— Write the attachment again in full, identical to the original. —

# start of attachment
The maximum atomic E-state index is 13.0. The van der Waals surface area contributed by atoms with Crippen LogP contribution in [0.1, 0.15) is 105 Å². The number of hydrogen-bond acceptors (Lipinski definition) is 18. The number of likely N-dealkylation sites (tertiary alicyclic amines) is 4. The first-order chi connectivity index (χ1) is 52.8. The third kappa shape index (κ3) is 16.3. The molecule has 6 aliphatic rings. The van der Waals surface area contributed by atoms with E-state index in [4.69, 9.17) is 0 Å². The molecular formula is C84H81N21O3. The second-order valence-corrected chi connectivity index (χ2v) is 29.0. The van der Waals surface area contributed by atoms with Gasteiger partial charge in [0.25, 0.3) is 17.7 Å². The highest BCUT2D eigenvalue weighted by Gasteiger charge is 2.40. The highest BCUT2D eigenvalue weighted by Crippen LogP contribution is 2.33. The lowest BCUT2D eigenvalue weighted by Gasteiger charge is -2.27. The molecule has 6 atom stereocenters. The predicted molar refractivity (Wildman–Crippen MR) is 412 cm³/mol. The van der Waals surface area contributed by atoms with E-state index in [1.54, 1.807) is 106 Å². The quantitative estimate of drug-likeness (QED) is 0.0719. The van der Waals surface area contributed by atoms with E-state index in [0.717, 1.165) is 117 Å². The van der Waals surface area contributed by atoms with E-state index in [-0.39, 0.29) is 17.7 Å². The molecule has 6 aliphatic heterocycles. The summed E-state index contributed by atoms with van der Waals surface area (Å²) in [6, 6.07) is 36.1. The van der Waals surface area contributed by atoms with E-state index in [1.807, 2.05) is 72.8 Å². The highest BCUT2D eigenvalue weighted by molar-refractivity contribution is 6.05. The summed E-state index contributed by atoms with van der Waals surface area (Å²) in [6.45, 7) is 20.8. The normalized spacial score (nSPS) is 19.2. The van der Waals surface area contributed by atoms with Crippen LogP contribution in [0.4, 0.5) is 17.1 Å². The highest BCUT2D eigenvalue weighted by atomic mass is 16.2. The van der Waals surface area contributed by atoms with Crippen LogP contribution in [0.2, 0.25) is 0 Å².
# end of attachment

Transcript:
The maximum atomic E-state index is 13.0. The van der Waals surface area contributed by atoms with Crippen LogP contribution in [0.1, 0.15) is 105 Å². The number of hydrogen-bond acceptors (Lipinski definition) is 18. The number of likely N-dealkylation sites (tertiary alicyclic amines) is 4. The first-order chi connectivity index (χ1) is 52.8. The third kappa shape index (κ3) is 16.3. The molecule has 6 aliphatic rings. The van der Waals surface area contributed by atoms with E-state index in [4.69, 9.17) is 0 Å². The molecular formula is C84H81N21O3. The second-order valence-corrected chi connectivity index (χ2v) is 29.0. The van der Waals surface area contributed by atoms with Gasteiger partial charge in [0.25, 0.3) is 17.7 Å². The highest BCUT2D eigenvalue weighted by Gasteiger charge is 2.40. The highest BCUT2D eigenvalue weighted by Crippen LogP contribution is 2.33. The lowest BCUT2D eigenvalue weighted by Gasteiger charge is -2.27. The molecule has 6 atom stereocenters. The predicted molar refractivity (Wildman–Crippen MR) is 412 cm³/mol. The van der Waals surface area contributed by atoms with E-state index in [1.54, 1.807) is 106 Å². The quantitative estimate of drug-likeness (QED) is 0.0719. The van der Waals surface area contributed by atoms with E-state index in [0.717, 1.165) is 117 Å². The van der Waals surface area contributed by atoms with E-state index in [-0.39, 0.29) is 17.7 Å². The molecule has 6 aliphatic heterocycles. The summed E-state index contributed by atoms with van der Waals surface area (Å²) in [6, 6.07) is 36.1. The van der Waals surface area contributed by atoms with E-state index in [1.807, 2.05) is 72.8 Å². The highest BCUT2D eigenvalue weighted by molar-refractivity contribution is 6.05. The summed E-state index contributed by atoms with van der Waals surface area (Å²) in [6.45, 7) is 20.8. The normalized spacial score (nSPS) is 19.2. The van der Waals surface area contributed by atoms with Crippen LogP contribution in [0.4, 0.5) is 17.1 Å². The highest BCUT2D eigenvalue weighted by atomic mass is 16.2. The van der Waals surface area contributed by atoms with Crippen LogP contribution in [0.2, 0.25) is 0 Å².